Analysis of postmarketing surveillance data indicated the safety of ERr 731®, a standardized extract of Rheum rhaponticum indicated for menopausal relief—according to a recent peer-reviewed publication
ERr 731, a standardized extract from the roots of Siberian rhubarb (Rheum rhaponticum), has been used in Germany since 1993 as an alternative for women considering nonhormonal approach to managing menopausal symptoms. It was introduced as a dietary supplement in 2009 in the U.S., in 2012 in Canada, and in 2011 in South Africa.
As per regulations in Germany, the marketing authorization holders have been collecting and documenting adverse events (AEs) that are suspected to be associated with the consumption of ERr 731. These AE reports were recently summarized and assessed, and the results have been published in the June/July 2016 issue of Integrative Medicine: A Clinician’s Journal (IMCJ).
The article found that, between July 1993 and June 2014, 124 AEs had been reported in Germany. During the same period, approximately 140 million daily doses of ERr 731 were placed on the market. On average, 6.7 million doses of ERr 731 were sold annually, and 5.9 AE reports per year were recorded. The most common of those AEs were hypersensitivity/rash and gastrointestinal symptoms, accounted for 34.4% and 21.9%, respectively, of all the AE reports.
In North America and South Africa, consumers’ complaints that have been related to the consumption of ERr 731 have been actively documented by its distributor since the product’s launch. These complaints included suspected AEs reported by health care professionals. These data also have been reported in the same published article.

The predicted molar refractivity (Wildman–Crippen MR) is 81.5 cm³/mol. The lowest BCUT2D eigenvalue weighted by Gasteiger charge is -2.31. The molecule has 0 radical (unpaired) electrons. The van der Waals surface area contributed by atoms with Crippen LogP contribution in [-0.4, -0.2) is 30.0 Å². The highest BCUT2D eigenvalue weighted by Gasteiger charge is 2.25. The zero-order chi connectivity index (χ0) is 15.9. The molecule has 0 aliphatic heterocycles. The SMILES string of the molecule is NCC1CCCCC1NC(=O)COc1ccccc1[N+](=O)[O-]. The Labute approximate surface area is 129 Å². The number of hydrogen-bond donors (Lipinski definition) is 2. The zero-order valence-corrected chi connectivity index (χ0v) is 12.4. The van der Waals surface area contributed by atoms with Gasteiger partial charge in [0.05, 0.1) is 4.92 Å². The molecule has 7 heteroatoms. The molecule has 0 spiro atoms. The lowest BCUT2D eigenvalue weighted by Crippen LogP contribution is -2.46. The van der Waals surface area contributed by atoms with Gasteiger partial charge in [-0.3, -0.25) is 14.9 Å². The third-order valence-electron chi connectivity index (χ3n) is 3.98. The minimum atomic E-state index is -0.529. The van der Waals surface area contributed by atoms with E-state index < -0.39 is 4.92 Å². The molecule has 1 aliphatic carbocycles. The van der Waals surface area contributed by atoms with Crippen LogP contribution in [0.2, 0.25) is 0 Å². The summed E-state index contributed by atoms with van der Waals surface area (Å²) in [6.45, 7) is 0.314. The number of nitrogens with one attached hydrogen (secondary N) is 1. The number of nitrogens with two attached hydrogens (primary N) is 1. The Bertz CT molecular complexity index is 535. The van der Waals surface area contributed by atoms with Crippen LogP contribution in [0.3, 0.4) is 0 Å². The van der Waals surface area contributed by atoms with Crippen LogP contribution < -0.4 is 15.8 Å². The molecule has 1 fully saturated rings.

From January 2009 to June 2014, approximately 13 million tablets of ERr 731 had been sold in North America, and 79 consumer complaints postconsumption had been recorded. On average, 2.4 million doses of the extract were sold annually, and 14.6 complaints from consumers per year were documented. The main complaints were gastrointestinal symptoms and failure to work as suggested, accounted for 29.1% and 27.8%, respectively, of all the complaints. No consumer complaints have been reported in South Africa.
These data showed that the incidence of AEs or consumer complaints can be considered to be very low; therefore, the extract was safe for most users. However, a major limitation of postmarketing surveillance is underreporting. Thus, data should be interpreted with caution.
The article, titled “Rheum rhaponticum Extract (ERr 731): Postmarketing Data on Safety Surveillance and Consumer Complaints”, http://www.ncbi.nlm.nih.gov/pubmed/27547165. The first page of the article, including the abstract, can be previewed at https://www.scribd.com/doc/316444404/Rheum-rhaponticum-Extract-ERr-731-Postmarketing-Data-on-Safety-Surveillance-and-Consumer-Complaints.